Journal Article


Mary Coffey
Michelle Leech
Maria Broderick


Medicine & Nursing

standards radiotherapy dosage dose response relationship radiation humans radiotherapy planning computer assisted instrumentation radiotherapy intensity modulated calibration pathology neoplasms radiotherapy tumor burden

Direct aperture optimization as a means of reducing the complexity of Intensity Modulated Radiation Therapy plans. (2008)

Abstract Intensity Modulated Radiation Therapy (IMRT) is a means of delivering radiation therapy where the intensity of the beam is varied within the treatment field. This is done by dividing a large beam into many small beamlets. Dose constraints are assigned to both the target and sensitive structures and computerised inverse optimization is performed to find the individual weights of this large number of beamlets. The computer adjusts the intensities of these beamlets according to the required planning dose objectives. The optimized intensity patterns are then decomposed into a series of deliverable multi leaf collimator (MLC) shapes in the sequencing step. One of the main problems of IMRT, which becomes even more apparent as the complexity of the IMRT plan increases, is the dramatic increase in the number of Monitor Units (MU) required to deliver a fractionated treatment. The difficulty with this increase in MU is its association with increased treatment times and a greater leakage of radiation from the MLCs increasing the total body dose and the risk of secondary cancers in patients. Therefore one attempts to find ways of reducing these MU without compromising plan quality. The design of inverse planning systems where the beam is divided into small beamlets to produce the required intensity map automatically introduces complexity into IMRT treatment planning. Plan complexity is associated with many negative factors such as dosimetric uncertainty and delivery issues A large search space is required necessitating much computing power. However, the limitations of the delivery technology are not taken into consideration when designing the ideal intensity map therefore a further step termed the sequencing step is required to convert the ideal intensity map into a deliverable one. Many approaches have been taken to reduce the complexity. These include setting intensity limits, putting penalties on the cost function and using smoothing filters Direct Aperture optimization (DAO) incorporates the limitations of the delivery technology at the initial design of the intensity map thereby eliminating the sequencing step. It also gives control over the number of segments and hence control over the complexity of the plan although the design of the segments is independent of the person preparing the plan.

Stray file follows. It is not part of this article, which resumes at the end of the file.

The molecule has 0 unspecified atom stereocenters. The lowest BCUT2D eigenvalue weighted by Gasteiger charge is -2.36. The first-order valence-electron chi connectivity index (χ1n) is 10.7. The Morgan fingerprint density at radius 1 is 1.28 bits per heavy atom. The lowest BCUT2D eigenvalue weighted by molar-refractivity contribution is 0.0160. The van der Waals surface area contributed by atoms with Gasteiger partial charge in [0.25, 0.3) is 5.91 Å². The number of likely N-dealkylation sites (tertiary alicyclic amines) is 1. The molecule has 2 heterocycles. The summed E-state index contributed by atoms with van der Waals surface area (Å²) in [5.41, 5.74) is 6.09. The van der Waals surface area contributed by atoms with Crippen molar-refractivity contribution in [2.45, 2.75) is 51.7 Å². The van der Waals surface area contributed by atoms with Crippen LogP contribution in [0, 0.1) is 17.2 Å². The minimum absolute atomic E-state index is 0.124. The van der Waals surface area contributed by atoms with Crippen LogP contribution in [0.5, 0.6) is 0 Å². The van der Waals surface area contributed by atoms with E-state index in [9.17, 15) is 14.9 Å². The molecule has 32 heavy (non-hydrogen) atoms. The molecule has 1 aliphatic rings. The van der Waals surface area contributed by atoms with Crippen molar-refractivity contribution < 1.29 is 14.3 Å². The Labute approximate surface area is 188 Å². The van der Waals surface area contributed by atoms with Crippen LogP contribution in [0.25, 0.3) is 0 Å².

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Full list of authors on original publication

Mary Coffey, Michelle Leech, Maria Broderick

Experts in our system

Mary Coffey
Trinity College Dublin
Total Publications: 21
Michelle Leech
Trinity College Dublin
Total Publications: 18